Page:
Zoning overlays impact student housing

March 12, 2014

By Michael Riley

 

Whitewater Common Council and the Planning Commission decided on March 10 to move the second half of the Zoning Rewrite Meeting to an on-campus Common Council meeting on Tuesday, March 18 in the University Center.

Multiple community members, landlords and students attended the public hearing portion of the meeting to voice their considerations to change the Residential Zoning Rewrite.

Of concern to students is a residential zoning “overlay” known as R-2A, which would allow “increased occupancy in a focused area” near the University of Wisconsin- Whitewater. This means there would be more student-housing properties near campus.

Councilmember Stephanie Abbott said the forum was a good opportunity for the public to speak on zoning issues, although no laws were adopted or finalized.

“These are possibly some of the biggest changes in Whitewater zoning that we have seen in a very long time,” Abbott said.  “Tonight was an opportunity to look at issues more clearly and to get some student faces in here.  Despite the fact wanting  to see this accomplished in one night, I think it a great idea to see the second half  take place on campus.”

The change could provide more housing options as student population has increased over the past two semesters.

A consistent theme from the community members was they wanted the Council to give focus more on preserving Whitewater family neighborhoods and not give all the benefits to increase student housing.

Home owners also voiced  concerns about not being able to sell their homes for years while being surrounded by student housing due to a variety of complaints   ranging from noise to garbage.  Another issue brought up by homeowners was that rental properties are sometimes not as appealing to look at, decreasing the value of surrounding properties.

Landlords who spoke said their business model is to spend money on improving what the inside of the rental properties look like because that is what students care about.  The outside of the home does not matter as much, and it costs much more than improving the inside.

Junior Jonathan Fera said community members should not let a few bad apples spoil the bunch.

“I apologize for any misfortune that some of the student body has brought to your community or your property,” Fera said.  “I’m sorry for this language, but we are not these ‘Whitewater Thugs’ that throw beer cans everywhere.  I think this is generalization is extremely unfair.  We are an important part of this community and we deserve quality, affordable housing to live in.”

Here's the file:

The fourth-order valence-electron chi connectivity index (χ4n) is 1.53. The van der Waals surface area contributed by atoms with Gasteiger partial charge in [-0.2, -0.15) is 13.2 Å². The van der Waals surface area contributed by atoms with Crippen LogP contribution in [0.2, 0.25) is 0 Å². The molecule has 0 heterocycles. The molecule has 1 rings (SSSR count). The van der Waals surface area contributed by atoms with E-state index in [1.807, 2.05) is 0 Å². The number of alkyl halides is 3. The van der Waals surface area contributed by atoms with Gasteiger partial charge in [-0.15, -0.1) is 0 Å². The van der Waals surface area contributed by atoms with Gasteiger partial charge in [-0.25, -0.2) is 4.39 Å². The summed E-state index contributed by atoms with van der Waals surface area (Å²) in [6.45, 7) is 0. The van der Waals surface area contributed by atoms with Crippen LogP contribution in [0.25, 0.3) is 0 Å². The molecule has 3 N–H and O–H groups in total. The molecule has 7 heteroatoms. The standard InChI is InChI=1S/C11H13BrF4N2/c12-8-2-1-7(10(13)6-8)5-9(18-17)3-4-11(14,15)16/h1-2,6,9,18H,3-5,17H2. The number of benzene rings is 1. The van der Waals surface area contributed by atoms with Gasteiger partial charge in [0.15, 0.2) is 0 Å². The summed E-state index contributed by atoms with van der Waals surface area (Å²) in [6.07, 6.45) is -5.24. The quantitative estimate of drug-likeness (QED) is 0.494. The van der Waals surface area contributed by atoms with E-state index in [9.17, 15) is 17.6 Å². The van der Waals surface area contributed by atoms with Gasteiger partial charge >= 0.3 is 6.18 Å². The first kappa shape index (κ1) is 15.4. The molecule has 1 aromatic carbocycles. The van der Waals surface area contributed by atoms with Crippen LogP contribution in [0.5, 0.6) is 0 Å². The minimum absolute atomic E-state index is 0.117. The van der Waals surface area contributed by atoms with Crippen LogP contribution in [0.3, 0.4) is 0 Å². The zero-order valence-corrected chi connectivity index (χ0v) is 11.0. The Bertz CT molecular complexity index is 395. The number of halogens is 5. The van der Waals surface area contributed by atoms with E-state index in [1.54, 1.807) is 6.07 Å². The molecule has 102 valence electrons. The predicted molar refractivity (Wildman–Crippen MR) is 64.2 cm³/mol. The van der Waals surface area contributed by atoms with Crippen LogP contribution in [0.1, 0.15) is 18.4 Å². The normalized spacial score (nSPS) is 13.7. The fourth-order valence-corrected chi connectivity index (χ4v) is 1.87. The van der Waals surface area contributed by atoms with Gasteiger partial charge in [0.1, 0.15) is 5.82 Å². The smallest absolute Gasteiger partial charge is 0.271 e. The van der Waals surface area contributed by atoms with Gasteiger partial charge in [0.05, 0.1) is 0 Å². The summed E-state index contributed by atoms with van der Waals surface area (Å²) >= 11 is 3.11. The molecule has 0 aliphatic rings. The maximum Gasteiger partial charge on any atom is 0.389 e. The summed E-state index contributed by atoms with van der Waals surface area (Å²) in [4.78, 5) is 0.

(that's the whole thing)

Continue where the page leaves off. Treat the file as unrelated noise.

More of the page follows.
Jonathan Fera
Jonathan Fera

No formal action was taken at the meeting, but the Planning Commission did add a few recommendations to the Common Council. The Council will make a final decision in April.

Councilmember Sarah Bregant said students should be aware of the future of residential housing.

“Sometimes zoning can be confusing, but it is really important that students know what is going on because it affects them a great deal,” Bregant said. “I would urge students to attend the Common Council to make their votes heard in this matter.”

The R-2A area includes West Center, South Summit, South Janesville, West Whitewater and Fourth Streets.

An overlay allows for a property owner to apply for a conditional use permit to modify how many residents are legally allowed to live in a residence.

Currently, all property within the R-2A is zoned R-2, which is recognized as one and two family homes with up to three unrelated people permitted to live in each unit. The only thing that would change is property owners would have the option to apply for a permit to have more than three unrelated people to live in the property.  The permits would have to be approved by the city.

Furthermore, if an owner would want to have more than five unrelated people living in a residential unit they would need the city zoning administrator to inspect the unit and make sure it would be acceptable for the number of people requesting.

Councilmember Jim Winship introduced a recommendation to require property owners to have an “updated weatherization field inspection report” for owners requesting occupancy of more than three unrelated people. This costs about $200 and is required when property is initially purchased, according to Winship.

Another heavily discussed issue was parking. If the Common Council decides to increase occupancy, members in both the Planning Comission and Common Council said there need to be more space for students’ cars.

The second half of the the meeting will be Wednesday, March 19 in the University Center.

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